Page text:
The North American Free Trade Agreement (NAFTA) entered into force in 1994, creating a free trade zone between the United States, Canada, and Mexico. Renegotiation of the text of the NAFTA was launched in August 2017, and is expected to progress rapidly to completion early next year.
Traditional knowledge including traditional cultural expressions and genetic resources were not directly addressed under the 1994 NAFTA. The Canadian Minister of Foreign Affairs is seeking to include an Indigenous chapter in the renegotiated NAFTA, but what it would contain remains uncertain.This roundtable provides an important forum for Indigenous leaders and experts from the United States, Mexico and Canada, to discuss how to make sure that the objectives of NAFTA in promoting freer trade foster and promote the contribution of Indigenous peoples to the North American innovation economy and do not undermine the protection of Indigenous knowledge.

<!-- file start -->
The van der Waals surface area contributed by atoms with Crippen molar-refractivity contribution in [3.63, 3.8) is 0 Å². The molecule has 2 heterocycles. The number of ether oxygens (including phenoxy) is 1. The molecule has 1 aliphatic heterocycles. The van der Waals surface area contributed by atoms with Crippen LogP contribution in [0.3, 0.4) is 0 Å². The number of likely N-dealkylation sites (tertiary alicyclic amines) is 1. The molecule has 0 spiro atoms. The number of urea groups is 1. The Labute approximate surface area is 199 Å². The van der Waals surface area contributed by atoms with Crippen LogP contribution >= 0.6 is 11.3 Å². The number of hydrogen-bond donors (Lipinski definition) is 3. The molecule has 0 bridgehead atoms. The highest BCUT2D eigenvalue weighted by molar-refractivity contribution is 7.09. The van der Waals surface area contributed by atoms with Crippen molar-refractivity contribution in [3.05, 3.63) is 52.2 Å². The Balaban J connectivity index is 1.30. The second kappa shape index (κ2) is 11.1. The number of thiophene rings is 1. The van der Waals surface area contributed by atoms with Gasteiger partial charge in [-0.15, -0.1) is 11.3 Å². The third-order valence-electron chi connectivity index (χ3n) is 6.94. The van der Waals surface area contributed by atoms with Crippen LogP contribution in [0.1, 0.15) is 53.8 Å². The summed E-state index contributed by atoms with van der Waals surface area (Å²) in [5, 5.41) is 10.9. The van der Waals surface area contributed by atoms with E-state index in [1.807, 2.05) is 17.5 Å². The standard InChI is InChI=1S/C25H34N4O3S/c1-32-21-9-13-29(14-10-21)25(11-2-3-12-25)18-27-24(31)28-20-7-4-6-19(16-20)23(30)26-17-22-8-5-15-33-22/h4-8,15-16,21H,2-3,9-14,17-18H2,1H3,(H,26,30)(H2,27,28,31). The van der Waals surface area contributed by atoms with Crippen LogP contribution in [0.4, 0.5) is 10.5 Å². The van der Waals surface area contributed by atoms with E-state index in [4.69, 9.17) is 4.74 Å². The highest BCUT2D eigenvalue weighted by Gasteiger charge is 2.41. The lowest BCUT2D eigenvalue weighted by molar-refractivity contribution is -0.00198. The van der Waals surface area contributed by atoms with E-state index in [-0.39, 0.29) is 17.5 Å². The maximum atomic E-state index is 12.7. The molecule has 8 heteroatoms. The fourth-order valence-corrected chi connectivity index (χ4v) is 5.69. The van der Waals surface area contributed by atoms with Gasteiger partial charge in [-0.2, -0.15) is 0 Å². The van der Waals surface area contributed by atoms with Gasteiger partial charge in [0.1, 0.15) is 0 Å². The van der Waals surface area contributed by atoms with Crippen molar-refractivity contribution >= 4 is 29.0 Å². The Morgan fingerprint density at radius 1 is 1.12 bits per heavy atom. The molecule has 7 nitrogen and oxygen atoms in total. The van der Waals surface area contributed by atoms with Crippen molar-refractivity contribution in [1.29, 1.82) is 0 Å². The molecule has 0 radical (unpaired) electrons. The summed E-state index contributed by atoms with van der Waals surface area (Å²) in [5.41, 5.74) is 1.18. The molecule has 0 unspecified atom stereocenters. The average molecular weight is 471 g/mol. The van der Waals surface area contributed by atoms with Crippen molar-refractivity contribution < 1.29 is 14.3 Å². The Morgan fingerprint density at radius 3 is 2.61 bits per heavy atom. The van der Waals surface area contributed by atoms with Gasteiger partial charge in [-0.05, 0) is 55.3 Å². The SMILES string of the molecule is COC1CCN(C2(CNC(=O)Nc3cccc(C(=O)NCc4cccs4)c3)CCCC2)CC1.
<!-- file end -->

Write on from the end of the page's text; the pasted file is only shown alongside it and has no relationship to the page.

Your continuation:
Oonagh E. Fitzgerald was director of international law at CIGI from April 2014 to February 2020.
In this role, she established and oversaw CIGI’s international law research agenda, which included policy-relevant research on issues of international economic law, environmental law, IP law and innovation, and Indigenous law.
Bassem Awad is a senior fellow and was previously the deputy director of International Intellectual Property Law and Innovation at CIGI.
Oluwatobiloba (Tobi) Moody is a CIGI fellow with broad expertise in the area of traditional knowledge governance, and in the fields of global intellectual property (IP) law and international trade law. Tobi’s work at CIGI primarily involves research in the area of traditional knowledge governance and IP.
Christina Gray is a senior research associate with the International Law Research Program at the Centre for International Governance Innovation.